In late April, we began to hear rumors about a new drug in the metroplex. It was in the gay bars. Kids at the Arts Magnet were getting it. Certain people at certain parties had it, and it was magical.
They called it X. It was supposed to make you unaccountably happy and tolerant of everyone from headbangers to rich fucks. Even "douchebags."
So writes Silver Jews frontman David Berman in "The Summer Before the Night Ecstasy Became Illegal in the State of Texas," an essay he recommends to "give the flavor of the spring and summer of '85."
You see, back then, Berman was 17 and a student at Addison's Greenhill School, a period that heavily inspired the classic Silver Jews anthem "Dallas"—easily one of the finest songs ever penned about our fair city ("O Dallas, you shine with an evil light/Don't you know that God stays up all night?/How'd you turn a billion steers/Into buildings made of mirrors?/Why am I drawn to you tonight?").
Berman also recalls his fair number of shows from those days—catching Zeitgeist at the Theater Gallery or taking bad X at an R.E.M. show at the Bronco Bowl, for instance. Hell, he even saw The Cure at the Arcadia Theatre.
"It was the tour for The Top, and the whiff of a clove cigarette can put me back there in an instant," he says.
Unfortunately, Berman couldn't wait to get out of Dallas ("I left for college in Virgina and never really returned," he says). He became a revered poet and songsmith elsewhere, gaining fans worldwide with the Silver Jews and palling around with people like Stephen Malkmus, whom he first met when they were both students at the University of Virginia.
The Jews' latest album, Lookout Mountain, Lookout Sea, the band's sixth, reveals Berman the lyricist in fine form, conjuring Roger Miller on the soon to be classic "Candy Jail" ("Life in a candy jail, with peppermint bars/Peanut brittle bunk beds and marshmallow walls/Where the guards are gracious/ And the grounds are grand/The warden keeps the date on your favorite brands") and lovingly anthropomorphizing a barroom staple on "Suffering Jukebox" ("Suffering jukebox/Such a sad machine/You're all filled up with what other people need/And they never seem to turn you up loud/ There's a lot of chatterboxes in this crowd.")
The album also serves as a tribute of sorts to fellow artist and Berman collaborator Jeremy Blake (most famous for his colorful video art contributions to the Paul Thomas Anderson film Punch Drunk Love), who drowned himself a week after his girlfriend, filmmaker Theresa Duncan, committed suicide in July of last year.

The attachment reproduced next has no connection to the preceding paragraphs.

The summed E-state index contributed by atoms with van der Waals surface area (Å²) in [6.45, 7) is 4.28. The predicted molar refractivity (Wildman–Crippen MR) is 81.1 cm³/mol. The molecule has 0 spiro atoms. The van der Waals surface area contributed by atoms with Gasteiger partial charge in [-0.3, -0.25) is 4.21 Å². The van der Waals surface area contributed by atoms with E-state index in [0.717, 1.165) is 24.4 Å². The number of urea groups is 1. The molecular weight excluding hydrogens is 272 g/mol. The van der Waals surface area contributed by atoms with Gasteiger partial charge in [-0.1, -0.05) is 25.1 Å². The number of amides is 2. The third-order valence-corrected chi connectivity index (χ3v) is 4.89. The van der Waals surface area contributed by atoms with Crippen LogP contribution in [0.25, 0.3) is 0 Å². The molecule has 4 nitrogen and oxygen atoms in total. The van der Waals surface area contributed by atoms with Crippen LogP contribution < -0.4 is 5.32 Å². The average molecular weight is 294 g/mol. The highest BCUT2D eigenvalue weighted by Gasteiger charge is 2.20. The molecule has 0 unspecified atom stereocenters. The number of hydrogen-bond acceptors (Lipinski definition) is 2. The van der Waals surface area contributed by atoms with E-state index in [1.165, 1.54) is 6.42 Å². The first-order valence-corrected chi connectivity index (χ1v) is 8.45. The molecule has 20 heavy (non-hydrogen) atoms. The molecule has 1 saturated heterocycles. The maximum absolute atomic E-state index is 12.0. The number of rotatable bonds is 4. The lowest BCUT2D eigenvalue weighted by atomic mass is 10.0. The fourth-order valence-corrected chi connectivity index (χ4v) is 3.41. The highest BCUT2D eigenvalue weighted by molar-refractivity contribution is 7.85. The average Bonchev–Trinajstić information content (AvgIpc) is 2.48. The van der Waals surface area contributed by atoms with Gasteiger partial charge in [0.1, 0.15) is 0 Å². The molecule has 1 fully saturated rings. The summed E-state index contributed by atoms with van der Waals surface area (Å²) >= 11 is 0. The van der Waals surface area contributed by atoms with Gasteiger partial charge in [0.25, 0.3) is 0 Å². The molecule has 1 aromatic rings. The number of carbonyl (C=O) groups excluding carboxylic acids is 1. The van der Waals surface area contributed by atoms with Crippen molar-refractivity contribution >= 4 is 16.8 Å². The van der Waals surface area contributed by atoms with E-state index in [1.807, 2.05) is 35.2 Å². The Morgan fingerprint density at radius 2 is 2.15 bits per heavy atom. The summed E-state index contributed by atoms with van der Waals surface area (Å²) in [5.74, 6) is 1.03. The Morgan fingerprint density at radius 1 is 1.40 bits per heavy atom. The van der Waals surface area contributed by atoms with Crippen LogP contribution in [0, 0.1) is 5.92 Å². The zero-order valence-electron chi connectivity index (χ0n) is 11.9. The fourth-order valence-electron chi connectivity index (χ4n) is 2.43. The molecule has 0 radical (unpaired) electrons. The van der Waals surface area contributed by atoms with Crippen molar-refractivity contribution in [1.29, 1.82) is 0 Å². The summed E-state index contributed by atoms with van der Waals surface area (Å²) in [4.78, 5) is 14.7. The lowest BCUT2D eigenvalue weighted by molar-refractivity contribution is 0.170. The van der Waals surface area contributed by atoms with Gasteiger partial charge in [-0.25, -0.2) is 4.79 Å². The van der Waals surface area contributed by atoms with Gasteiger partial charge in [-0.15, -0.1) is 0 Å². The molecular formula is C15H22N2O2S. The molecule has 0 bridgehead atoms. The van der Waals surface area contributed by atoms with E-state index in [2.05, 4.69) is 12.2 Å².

"I wrote the song ['My Pillow Is the Threshold'] for Jeremy, from his perspective in the week between his [girlfriend's] death and his own," Berman says. "I was imagining his loss. Then he doubled the share of meaning by crossing the threshold in what seemed to me like pursuit of Theresa."
On a lighter note, Lookout Mountain, Lookout Sea is also the first release since Berman and Co. hit the road in support of 2005's Tanglewood Numbers, the first-ever tour for the reclusive songwriter. (Drag City will release Silver Jew, a critically acclaimed documentary following the Jews on tour in Israel, later this month.)
In fact, Saturday's show at Hailey's will mark the Jews' first-ever North Texas appearance. And given Berman's notoriously stage-shy nature, fans should take note: "I'm hardly interested in that kind of life," he says. "I'd like to play everywhere twice and then stop. Once to say hi, and a second time to get it right."
Given the ecstasy-fueled trail Berman blazed across North Texas in the summer of '85, we should all feel lucky to have him back—even if it is only for one night.
That summer, Berman's essay continues, I crushed two sports cars with my homely Buick, received six speeding tickets (three in one day), two tickets for public urination, impregnated a Collin County judge's daughter, and had a bottle of MD 20/20 broken over my head.
I'm going to skip the scenes of me chasing daisies and singing to stray dogs from still bulldozer cabs... Fifteen years on, I can honestly say I'm glad it was outlawed.
No wonder he left.
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